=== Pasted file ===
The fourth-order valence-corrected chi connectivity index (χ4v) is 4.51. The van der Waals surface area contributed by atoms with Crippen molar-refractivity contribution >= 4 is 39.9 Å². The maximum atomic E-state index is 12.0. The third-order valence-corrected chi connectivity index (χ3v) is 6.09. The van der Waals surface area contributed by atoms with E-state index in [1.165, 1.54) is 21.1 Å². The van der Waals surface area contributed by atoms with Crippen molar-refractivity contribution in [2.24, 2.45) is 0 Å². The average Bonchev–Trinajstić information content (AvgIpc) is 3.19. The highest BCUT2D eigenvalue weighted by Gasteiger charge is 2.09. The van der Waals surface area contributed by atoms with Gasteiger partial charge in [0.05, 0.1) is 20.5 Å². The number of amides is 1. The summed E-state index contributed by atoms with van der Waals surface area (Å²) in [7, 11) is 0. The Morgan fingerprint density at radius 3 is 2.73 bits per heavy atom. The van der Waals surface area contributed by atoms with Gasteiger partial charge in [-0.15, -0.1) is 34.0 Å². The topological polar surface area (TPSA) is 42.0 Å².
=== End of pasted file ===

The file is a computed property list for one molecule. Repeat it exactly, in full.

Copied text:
The fourth-order valence-corrected chi connectivity index (χ4v) is 4.51. The van der Waals surface area contributed by atoms with Crippen molar-refractivity contribution >= 4 is 39.9 Å². The maximum atomic E-state index is 12.0. The third-order valence-corrected chi connectivity index (χ3v) is 6.09. The van der Waals surface area contributed by atoms with E-state index in [1.165, 1.54) is 21.1 Å². The van der Waals surface area contributed by atoms with Crippen molar-refractivity contribution in [2.24, 2.45) is 0 Å². The average Bonchev–Trinajstić information content (AvgIpc) is 3.19. The highest BCUT2D eigenvalue weighted by Gasteiger charge is 2.09. The van der Waals surface area contributed by atoms with Gasteiger partial charge in [0.05, 0.1) is 20.5 Å². The number of amides is 1. The summed E-state index contributed by atoms with van der Waals surface area (Å²) in [7, 11) is 0. The Morgan fingerprint density at radius 3 is 2.73 bits per heavy atom. The van der Waals surface area contributed by atoms with Gasteiger partial charge in [-0.15, -0.1) is 34.0 Å². The topological polar surface area (TPSA) is 42.0 Å².